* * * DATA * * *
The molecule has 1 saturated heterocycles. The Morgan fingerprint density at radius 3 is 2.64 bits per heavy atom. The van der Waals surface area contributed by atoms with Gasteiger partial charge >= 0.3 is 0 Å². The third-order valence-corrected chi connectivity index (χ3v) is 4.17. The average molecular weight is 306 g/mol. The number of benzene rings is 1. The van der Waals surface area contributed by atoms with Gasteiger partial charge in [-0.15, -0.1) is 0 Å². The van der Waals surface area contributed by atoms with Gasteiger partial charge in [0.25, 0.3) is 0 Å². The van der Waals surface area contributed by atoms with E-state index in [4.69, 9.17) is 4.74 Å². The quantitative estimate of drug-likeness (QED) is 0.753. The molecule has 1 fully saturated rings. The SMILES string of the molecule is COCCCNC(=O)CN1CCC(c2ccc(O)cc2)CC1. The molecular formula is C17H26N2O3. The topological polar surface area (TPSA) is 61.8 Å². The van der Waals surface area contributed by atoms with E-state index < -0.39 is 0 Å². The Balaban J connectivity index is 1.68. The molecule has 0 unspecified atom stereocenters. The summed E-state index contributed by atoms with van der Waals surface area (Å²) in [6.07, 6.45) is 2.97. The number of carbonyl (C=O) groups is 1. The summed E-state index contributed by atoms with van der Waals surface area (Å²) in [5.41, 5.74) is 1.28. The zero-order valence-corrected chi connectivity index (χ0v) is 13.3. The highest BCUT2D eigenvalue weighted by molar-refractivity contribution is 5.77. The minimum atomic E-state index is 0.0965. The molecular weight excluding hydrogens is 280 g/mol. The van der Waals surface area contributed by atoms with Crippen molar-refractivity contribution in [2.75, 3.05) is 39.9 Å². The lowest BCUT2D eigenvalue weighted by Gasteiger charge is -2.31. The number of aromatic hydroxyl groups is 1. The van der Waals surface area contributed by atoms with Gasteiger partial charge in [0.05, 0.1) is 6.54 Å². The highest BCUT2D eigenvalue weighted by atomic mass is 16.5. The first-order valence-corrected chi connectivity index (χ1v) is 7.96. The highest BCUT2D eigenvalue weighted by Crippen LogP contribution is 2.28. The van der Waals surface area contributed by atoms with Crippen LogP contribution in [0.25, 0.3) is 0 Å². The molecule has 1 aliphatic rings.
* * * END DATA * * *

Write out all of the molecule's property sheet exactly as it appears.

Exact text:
The molecule has 1 saturated heterocycles. The Morgan fingerprint density at radius 3 is 2.64 bits per heavy atom. The van der Waals surface area contributed by atoms with Gasteiger partial charge >= 0.3 is 0 Å². The third-order valence-corrected chi connectivity index (χ3v) is 4.17. The average molecular weight is 306 g/mol. The number of benzene rings is 1. The van der Waals surface area contributed by atoms with Gasteiger partial charge in [-0.15, -0.1) is 0 Å². The van der Waals surface area contributed by atoms with Gasteiger partial charge in [0.25, 0.3) is 0 Å². The van der Waals surface area contributed by atoms with E-state index in [4.69, 9.17) is 4.74 Å². The quantitative estimate of drug-likeness (QED) is 0.753. The molecule has 1 fully saturated rings. The SMILES string of the molecule is COCCCNC(=O)CN1CCC(c2ccc(O)cc2)CC1. The molecular formula is C17H26N2O3. The topological polar surface area (TPSA) is 61.8 Å². The van der Waals surface area contributed by atoms with E-state index < -0.39 is 0 Å². The Balaban J connectivity index is 1.68. The molecule has 0 unspecified atom stereocenters. The summed E-state index contributed by atoms with van der Waals surface area (Å²) in [6.07, 6.45) is 2.97. The number of carbonyl (C=O) groups is 1. The summed E-state index contributed by atoms with van der Waals surface area (Å²) in [5.41, 5.74) is 1.28. The zero-order valence-corrected chi connectivity index (χ0v) is 13.3. The highest BCUT2D eigenvalue weighted by molar-refractivity contribution is 5.77. The minimum atomic E-state index is 0.0965. The molecular weight excluding hydrogens is 280 g/mol. The van der Waals surface area contributed by atoms with Crippen molar-refractivity contribution in [2.75, 3.05) is 39.9 Å². The lowest BCUT2D eigenvalue weighted by Gasteiger charge is -2.31. The number of aromatic hydroxyl groups is 1. The van der Waals surface area contributed by atoms with Gasteiger partial charge in [0.05, 0.1) is 6.54 Å². The highest BCUT2D eigenvalue weighted by atomic mass is 16.5. The first-order valence-corrected chi connectivity index (χ1v) is 7.96. The highest BCUT2D eigenvalue weighted by Crippen LogP contribution is 2.28. The van der Waals surface area contributed by atoms with Crippen LogP contribution in [0.25, 0.3) is 0 Å². The molecule has 1 aliphatic rings.